A theology of hospitality reaches its fullest Christian expression in the final parable Jesus tells in Matthew’s gospel – the one known by most of us a as the parable of the Sheep and the Goats. In that parable, Jesus reminds us that the way we treat those who are most vulnerable among us is, ultimately, representative of our response toward Jesus. Within the parable, Jesus refers to these vulnerable ones with whom he identifies as “the least.” Whether we are deemed righteous has a great deal to do with how hospitable we are toward one another, especially those who are most vulnerable among us. But more importantly, we are reminded that righteousness goes well beyond our relationship with God.
As people of faith, we are called to promote compassionate welcome that motivates us to trust, to be open, and to share. At the same time, we need to exercise caution to avoid manipulating others and seeking personal gain. We set out with good intentions to form caring relationships, yet when left to our own devices, we sometimes fall short of creating and sustaining the kind of relationships that help us to become the people God has called us to be. Often times, pride, ego, self-doubt, hopelessness, and other sentiments get in the way and keep us from truly connecting with each other, except in self-interested ways. We need God’s grace to help us with living into compassionate welcome with one another and extending genuine hospitality.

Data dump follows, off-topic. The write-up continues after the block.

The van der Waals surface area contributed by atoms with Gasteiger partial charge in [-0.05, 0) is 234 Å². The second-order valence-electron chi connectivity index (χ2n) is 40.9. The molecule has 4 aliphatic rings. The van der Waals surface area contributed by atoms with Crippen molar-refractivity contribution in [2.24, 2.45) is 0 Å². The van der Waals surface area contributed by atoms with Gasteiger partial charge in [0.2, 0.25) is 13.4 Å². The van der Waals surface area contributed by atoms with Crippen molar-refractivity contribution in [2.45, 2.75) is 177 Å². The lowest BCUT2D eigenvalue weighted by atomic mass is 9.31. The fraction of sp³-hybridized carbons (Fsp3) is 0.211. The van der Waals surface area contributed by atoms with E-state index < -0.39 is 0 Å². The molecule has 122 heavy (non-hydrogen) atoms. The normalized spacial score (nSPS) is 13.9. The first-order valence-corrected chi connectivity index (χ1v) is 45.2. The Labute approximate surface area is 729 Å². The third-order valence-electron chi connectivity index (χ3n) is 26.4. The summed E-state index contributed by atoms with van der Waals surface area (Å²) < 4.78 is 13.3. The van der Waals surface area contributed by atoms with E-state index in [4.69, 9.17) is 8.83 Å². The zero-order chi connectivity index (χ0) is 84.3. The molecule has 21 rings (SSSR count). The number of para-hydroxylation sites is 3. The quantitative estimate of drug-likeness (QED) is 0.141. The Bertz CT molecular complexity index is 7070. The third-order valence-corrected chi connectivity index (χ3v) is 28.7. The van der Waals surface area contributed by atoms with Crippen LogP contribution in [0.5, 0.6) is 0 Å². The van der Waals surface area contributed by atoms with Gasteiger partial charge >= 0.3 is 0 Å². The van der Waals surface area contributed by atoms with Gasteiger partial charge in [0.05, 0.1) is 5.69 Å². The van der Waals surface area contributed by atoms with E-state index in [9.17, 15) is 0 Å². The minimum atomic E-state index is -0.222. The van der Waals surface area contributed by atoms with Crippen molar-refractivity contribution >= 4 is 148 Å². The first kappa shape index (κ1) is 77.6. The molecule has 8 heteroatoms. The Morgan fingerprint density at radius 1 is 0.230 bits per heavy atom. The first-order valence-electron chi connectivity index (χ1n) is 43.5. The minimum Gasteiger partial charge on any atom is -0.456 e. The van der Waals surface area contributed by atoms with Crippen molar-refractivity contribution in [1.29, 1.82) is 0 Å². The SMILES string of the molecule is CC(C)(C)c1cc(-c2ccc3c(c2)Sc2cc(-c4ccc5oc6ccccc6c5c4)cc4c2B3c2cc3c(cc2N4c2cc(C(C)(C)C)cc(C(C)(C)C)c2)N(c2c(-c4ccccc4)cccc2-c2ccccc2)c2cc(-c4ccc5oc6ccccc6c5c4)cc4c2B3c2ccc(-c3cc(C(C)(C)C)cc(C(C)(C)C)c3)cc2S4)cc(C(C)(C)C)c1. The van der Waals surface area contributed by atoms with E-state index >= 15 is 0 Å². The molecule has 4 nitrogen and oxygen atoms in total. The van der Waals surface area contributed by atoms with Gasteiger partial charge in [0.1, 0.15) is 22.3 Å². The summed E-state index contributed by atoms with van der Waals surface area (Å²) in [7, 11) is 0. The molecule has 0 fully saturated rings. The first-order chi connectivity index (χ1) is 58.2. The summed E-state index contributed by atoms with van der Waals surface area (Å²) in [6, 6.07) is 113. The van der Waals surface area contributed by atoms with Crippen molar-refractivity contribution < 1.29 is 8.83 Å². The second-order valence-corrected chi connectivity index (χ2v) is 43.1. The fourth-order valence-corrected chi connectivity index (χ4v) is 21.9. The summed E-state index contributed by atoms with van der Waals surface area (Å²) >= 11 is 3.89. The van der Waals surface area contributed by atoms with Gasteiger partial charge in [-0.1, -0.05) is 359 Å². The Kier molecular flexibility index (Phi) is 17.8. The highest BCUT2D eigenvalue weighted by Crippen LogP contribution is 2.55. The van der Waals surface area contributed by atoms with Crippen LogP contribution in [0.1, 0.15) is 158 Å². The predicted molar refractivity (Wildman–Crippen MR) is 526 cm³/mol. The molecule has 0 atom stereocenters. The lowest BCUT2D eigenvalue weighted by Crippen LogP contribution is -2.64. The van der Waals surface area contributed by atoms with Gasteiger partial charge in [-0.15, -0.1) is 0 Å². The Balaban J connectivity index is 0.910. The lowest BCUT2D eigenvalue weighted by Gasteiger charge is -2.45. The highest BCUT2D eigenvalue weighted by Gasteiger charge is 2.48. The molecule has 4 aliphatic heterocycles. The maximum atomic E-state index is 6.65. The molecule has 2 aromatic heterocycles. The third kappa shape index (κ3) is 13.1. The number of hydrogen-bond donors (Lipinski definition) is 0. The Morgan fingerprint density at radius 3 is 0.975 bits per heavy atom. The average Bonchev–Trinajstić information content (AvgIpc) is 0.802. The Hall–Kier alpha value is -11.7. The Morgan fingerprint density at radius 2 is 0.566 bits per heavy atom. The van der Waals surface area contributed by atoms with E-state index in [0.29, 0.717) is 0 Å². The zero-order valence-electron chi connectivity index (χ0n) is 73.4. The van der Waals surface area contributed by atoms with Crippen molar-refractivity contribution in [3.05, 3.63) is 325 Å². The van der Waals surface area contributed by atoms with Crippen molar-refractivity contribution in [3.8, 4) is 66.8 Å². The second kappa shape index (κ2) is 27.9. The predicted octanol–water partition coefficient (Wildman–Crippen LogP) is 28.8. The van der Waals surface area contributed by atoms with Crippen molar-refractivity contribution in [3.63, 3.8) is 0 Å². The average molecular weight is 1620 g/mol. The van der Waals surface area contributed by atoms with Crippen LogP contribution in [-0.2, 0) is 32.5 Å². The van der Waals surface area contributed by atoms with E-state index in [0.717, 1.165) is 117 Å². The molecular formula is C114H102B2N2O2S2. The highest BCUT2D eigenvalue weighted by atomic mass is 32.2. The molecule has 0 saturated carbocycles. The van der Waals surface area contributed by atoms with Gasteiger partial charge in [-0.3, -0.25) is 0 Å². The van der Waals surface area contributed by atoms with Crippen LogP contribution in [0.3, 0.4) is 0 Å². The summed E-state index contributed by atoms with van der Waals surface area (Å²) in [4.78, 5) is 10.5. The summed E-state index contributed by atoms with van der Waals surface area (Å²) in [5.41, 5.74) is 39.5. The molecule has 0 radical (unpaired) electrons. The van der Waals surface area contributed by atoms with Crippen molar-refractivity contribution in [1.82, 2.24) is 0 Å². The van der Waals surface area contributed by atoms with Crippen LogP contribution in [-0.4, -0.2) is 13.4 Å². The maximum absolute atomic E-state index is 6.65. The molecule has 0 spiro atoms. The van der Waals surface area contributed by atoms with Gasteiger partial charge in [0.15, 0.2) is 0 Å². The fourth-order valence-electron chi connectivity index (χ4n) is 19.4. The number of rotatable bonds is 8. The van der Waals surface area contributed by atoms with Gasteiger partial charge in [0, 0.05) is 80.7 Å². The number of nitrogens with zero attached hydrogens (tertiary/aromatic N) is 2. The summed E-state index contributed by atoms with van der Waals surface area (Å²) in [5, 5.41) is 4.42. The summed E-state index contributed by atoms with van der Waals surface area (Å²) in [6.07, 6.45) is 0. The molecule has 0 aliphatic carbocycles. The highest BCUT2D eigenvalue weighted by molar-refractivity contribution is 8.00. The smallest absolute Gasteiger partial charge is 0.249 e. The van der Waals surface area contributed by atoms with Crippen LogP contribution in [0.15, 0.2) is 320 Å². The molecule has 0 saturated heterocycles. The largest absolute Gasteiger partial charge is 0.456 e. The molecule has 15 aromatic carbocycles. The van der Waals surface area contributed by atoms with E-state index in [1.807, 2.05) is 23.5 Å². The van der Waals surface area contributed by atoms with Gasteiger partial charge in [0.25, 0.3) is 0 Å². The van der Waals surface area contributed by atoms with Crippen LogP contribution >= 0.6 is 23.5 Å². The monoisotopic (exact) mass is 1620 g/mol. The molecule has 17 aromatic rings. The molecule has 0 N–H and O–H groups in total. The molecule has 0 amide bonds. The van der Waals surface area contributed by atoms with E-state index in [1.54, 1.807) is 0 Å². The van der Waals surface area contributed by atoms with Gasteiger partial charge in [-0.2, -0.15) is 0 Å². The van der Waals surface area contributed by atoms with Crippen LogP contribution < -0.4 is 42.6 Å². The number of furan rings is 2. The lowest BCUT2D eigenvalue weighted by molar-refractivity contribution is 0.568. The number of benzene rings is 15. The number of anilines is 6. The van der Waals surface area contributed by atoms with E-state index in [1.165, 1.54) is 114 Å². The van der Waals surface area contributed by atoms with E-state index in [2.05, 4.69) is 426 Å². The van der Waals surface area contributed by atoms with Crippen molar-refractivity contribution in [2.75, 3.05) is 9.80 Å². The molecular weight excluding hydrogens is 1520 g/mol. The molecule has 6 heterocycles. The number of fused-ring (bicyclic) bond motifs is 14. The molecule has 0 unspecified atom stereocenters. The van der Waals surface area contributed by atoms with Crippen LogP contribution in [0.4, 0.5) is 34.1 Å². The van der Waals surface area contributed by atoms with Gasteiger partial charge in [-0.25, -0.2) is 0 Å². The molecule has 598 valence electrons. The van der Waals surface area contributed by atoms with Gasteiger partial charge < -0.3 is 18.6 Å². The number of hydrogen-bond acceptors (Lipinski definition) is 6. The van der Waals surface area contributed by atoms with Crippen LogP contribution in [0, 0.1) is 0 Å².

Members of early Christian communities were called “little ones,” and regardless of their origin, the disciples of Jesus were encouraged to identify themselves with the little ones in the world, who in turn, are called to serve other such little ones. Our efforts to welcome and love the little ones are important because Jesus sees it and receives it as worship. According to Jesus, there is no small gesture. A cup of cold water is the smallest of gifts – a gift that almost anyone can give. But a cup of cold water is precious to a person who is really thirsty – in some instances, the gift of life itself. When we love others, we love Jesus. In welcoming one another into our hearts, Jesus tells us that we are welcoming him— welcoming God into our hearts. It’s the old paradox, that it is in giving that you receive. It is in losing your life that you find it. It is in welcoming others that you experience Jesus’ welcome.
We are all called to be Christ to each other. Jesus sends us to share the Good News, alleviate human suffering, to meet real needs, to work miracles of love and healing through acts of kindness… cups of water. We are called to remember that we, too, are to go as people willing to receive those same acts of kindness. When we welcome one another, we discover the reward that comes from the deep hospitality found in God’s welcome of us.
Whoever gives you even a cup of cold water… will most definitely not lose their reward.
The Rev. Daniel L. Leatherman is priest in charge of St. Timothy's Episcopal Church.